A patent is granted by the CIPC on property/invention of the inventor. A patent can be for a physical invention or a novel process that offers a technical solution to an issue. Patents give the holders exclusive rights to who can use their inventions and can grant the holders a competitive market advantage. Patent protection is granted for 20 years.

A patent may be granted for any invention which involves an inventive step, and which is capable of being used or applied in trade and industry or agriculture. These include inventions such as appliances, mechanical devices and so on. However, you may not protect things such as: Computer programmes, artistic works, mathematical methods and other purely mental processes, games, plans, schemes, display of information, business methods, biological inventions, methods for treatment of humans and animals.

2. Designs

Designs refer to the outward appearance of products that can be produced through an industrial process. Some designs are necessitated by function and others are aesthetic. Design is about the shape, form, pattern, ornamentation and configuration of a product or article. It must be a new or original design and can either be registered as an aesthetic design, or a functional design. These have a lifespan of 15 and 10 years respectively.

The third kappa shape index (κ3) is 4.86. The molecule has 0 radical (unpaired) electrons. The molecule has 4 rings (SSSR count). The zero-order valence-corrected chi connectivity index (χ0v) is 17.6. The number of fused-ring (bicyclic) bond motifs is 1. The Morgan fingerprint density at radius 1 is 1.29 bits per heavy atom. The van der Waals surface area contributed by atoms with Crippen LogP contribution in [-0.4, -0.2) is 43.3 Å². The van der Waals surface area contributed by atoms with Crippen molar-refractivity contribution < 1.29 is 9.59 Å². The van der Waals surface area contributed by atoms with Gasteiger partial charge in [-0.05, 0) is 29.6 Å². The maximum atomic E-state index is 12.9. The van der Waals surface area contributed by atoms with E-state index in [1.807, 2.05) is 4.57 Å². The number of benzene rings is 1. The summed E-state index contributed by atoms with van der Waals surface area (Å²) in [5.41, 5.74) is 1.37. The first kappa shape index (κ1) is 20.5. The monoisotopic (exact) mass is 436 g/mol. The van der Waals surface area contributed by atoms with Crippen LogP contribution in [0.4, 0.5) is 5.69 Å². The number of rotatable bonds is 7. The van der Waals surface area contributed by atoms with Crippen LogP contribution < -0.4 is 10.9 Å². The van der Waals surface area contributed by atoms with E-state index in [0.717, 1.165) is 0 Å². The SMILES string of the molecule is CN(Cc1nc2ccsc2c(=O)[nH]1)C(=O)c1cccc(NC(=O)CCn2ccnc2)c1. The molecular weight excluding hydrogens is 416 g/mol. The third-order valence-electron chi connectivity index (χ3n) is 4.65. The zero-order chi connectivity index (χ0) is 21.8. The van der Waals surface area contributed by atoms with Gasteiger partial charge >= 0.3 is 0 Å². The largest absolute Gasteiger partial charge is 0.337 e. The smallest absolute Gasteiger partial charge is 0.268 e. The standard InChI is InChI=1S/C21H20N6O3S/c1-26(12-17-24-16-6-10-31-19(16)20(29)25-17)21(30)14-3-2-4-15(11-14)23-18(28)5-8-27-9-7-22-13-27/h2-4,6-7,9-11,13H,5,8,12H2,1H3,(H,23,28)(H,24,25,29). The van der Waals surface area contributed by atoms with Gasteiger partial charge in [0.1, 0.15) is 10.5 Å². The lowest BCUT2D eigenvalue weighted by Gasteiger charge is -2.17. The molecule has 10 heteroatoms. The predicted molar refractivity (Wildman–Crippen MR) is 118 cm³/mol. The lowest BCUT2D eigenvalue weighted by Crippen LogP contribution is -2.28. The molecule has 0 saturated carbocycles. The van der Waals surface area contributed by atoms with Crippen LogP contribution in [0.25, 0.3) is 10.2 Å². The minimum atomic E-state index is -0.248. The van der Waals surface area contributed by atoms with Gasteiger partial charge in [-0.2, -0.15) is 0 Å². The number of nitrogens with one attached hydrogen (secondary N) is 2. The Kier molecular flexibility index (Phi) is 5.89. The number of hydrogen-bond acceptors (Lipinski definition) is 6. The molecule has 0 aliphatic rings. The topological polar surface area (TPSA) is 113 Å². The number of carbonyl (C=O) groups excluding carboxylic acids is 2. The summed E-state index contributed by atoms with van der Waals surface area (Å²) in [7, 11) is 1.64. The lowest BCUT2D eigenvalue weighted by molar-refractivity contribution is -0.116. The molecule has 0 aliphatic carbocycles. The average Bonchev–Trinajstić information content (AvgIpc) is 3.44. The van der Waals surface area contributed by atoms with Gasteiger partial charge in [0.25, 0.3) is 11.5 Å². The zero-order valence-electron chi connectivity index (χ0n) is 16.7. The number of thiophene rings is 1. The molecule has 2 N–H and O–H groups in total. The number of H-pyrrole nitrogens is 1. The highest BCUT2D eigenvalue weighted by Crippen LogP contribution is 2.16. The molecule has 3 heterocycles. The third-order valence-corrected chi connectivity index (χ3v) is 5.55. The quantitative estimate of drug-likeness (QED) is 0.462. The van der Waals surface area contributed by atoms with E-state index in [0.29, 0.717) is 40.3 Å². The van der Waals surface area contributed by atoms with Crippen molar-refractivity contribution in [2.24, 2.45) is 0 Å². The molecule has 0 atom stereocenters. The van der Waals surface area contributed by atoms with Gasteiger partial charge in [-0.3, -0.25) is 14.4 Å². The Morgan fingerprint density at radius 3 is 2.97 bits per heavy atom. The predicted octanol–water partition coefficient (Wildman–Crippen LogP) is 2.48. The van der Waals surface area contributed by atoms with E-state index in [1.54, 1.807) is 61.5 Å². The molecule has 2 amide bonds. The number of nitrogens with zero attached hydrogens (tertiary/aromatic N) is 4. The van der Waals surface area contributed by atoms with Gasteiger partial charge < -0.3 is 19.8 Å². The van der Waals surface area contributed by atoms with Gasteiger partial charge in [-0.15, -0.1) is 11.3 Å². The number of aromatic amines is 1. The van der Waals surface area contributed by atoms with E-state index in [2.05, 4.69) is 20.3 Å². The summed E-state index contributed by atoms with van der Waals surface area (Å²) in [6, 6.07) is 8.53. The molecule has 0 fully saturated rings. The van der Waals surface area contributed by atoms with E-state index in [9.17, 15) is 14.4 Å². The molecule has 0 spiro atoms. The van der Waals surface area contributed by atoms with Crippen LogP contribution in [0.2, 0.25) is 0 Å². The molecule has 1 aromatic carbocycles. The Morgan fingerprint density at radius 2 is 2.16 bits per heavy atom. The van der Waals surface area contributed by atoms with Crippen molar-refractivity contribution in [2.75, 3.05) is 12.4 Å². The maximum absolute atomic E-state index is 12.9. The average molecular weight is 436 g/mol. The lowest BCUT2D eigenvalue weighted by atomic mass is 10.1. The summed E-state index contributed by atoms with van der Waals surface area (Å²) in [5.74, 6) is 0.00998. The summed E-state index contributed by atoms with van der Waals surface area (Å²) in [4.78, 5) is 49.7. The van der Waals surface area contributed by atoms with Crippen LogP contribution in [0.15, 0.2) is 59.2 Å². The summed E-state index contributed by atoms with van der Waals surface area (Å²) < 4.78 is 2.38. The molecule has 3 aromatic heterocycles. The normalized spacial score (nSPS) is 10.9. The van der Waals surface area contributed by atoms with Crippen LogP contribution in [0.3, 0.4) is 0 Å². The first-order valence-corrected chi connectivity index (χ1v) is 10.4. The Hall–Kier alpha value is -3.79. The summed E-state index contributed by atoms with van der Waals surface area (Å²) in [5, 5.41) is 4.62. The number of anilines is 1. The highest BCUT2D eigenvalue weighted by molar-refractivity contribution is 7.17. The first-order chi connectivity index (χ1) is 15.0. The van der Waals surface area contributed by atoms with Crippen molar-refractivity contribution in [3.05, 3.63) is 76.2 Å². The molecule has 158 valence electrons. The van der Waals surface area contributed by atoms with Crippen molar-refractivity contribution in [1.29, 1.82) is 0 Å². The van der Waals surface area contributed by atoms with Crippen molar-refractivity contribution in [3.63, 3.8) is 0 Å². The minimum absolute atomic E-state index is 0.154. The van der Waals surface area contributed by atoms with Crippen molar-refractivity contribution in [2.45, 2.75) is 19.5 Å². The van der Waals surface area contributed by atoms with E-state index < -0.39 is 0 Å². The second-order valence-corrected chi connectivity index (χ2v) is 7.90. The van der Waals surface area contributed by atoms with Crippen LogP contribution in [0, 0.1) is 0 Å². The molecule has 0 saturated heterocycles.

3. Copyright

Copyright protects the rights of a creator of literary or artistic works. This will generally include songs, books, paintings & drawings, and other pieces of literature/art. It is commonly known as the author's right or the artist's right. The lifespan of a copyright is usually 50 years after the creation of the work.

Does intellectual property need to be registered?

The short answer is yes. Unregistered trademarks may only be shielded by common law. However, once a trademark is officially registered, only at that point can its exclusivity be defended by the Trademarks Act of 1993. Legal status is also conferred after a certificate of registration is issued.